MOST LIKELY, 76ers rookie Michael Carter-Williams just about wrapped up the rookie of the year contest before the team played in Oklahoma City in early March. But it was during that game in which he and coach Brett Brown had a heated discussion on the sideline of a lopsided loss, in the midst of a 26-game losing streak.
It was a back-and-forth that occasionally occurs between coach and player during the season. This one, however, came during a game, right along the sideline, for all to see in person and on television. While the two downplayed it after the game, the discussion had huge implications, and not in a negative way. It strengthened an already tight relationship.
Carter-Williams was officially given the rookie of the year trophy yesterday at Philadelphia College of Osteopathic Medicine, joining Allen Iverson as the only two players to win it for the organization. He received 104 of a possible 124 first-place votes from sports writers and broadcasters around the United States and Canada.
Carter-Williams finished the season averaging 16.7 points, 6.3 assists and 6.2 rebounds, joining Magic Johnson and Oscar Robertson as the only players to post at least 16, 6.0 and 6.0 in their rookie season.
Brown and MCW know the long road ahead to get this program anywhere near where it wants to be. So while gathering the hardware yesterday was something that will stay will Carter-Williams forever, it's really a small step going forward.
"During the games, especially during the Oklahoma City game, like he mentioned, we had it out a little bit," Carter-Williams said of his coach. "I think that made our relationship even closer. I think it brought out a lot out of me. In the beginning of the year, I'm thinking that I'm playing good defense. I'm like, 'Coach, I'm leading the league in steals. How can I play any better defense?' But going through the tape and watching film those times where I did get broken down on defense, I need to do a lot of things, and he continued to get on me.
"I took it personally. I tried to do everything in my power to get better on defense. I knew coach was looking at me every single possession. If someone goes by me, I might give a little look at coach, 'Oh, man, I know what's coming.' Someone goes by me and gets a layup - timeout. I know he's coming for me; I know he's going to say something.
"When I first got here, I really didn't know what to expect. I knew just by the beginning of the year and talking to coach and feeling out his personality - him being from the Boston area, we kind of connected quick - he's been unbelievable. I'm not a person that really trusts a lot of people. My circle is pretty close, especially when it comes to basketball, because everyone has their own opinion. I keep my circle close. I have a lot of trust in coach, going through this whole year and him really being on my back about every little thing, on the court and off the court.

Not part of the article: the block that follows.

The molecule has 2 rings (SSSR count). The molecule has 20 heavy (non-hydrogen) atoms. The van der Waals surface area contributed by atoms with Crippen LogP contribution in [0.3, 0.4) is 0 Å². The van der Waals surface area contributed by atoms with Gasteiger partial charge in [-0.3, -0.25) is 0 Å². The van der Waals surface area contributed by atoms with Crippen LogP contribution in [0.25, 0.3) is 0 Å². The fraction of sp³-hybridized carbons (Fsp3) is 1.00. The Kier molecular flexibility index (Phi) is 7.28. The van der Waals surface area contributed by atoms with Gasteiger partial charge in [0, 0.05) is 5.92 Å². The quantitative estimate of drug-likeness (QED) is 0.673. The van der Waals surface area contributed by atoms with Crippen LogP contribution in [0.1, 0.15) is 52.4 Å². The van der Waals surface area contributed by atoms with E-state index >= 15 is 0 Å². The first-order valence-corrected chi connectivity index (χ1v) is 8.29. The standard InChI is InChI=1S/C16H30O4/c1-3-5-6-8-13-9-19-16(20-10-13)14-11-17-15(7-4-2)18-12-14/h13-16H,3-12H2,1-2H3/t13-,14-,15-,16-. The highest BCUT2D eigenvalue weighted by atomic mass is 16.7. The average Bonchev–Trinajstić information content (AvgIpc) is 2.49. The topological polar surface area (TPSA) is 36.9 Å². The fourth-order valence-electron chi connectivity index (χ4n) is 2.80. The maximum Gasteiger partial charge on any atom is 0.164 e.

"I really look up to him and appreciate what he does every single day. There was a time when we lost a lot of games, but he never gave up. There were days when I came to the gym with my head down, like, 'We've got to go through this practice again?' Or, 'I got to do pre-practice workouts with [assistant coach] Lloyd [Pierce] before and after practice.' They both push me to do those things to get better each and every day."
And next year, Carter-Williams will most likely have some better pieces with which to play, as Nerlens Noel will be ready to go after a year off, and then there are those two high first-round draft picks this June.
"My role with Michael was one of education, as much as anything, and explaining that this is the law of our jungle," Brown said. "This is the NBA; this is what you have to do to get to the Tony Parker or the Chris Paul or [Russell] Westbrook stages.
"This especially is how you're going to navigate 30-some-odd pick-and-rolls a game where you're getting slammed around. This is what you have to do when a team that is regularly down points - how you have to lead us and stay with us in a locker room? What does accountability mean? What is leadership? What is responsibility? How do you talk to a veteran player when you've just been given the ball and you're 22 years old? Mine was more of an education of dealing with the NBA. Everybody had a piece to do with skills, but I think the holistic approach was probably my area that I spent the most time with him."
And there was that time in Oklahoma City, too.
"For me, it did [strengthen their relationship], because everybody seemed to make something out of it, and I didn't think it was that big of a deal and I don't think that he did, either," Brown said. "But because the next day everybody was asking us about it . . . I want to keep our relationship real. I feel a responsibility to help him. That's my guy. You want to bring him to a level that he needs to get to and it starts with, he better get better defensively. He has to learn how to deal with teammates and referees, and we discussed it publicly in that environment and so people made something out of it. We moved on. For me, it was a borderline defining moment of us each saying that this is the way it's going to work, and we move on, because I am with him. At the end of the day, he is my point guard and I am with him and I will do everything I can to help him move forward."
Brown also needs his rookie of the year to do the same for the organization moving forward.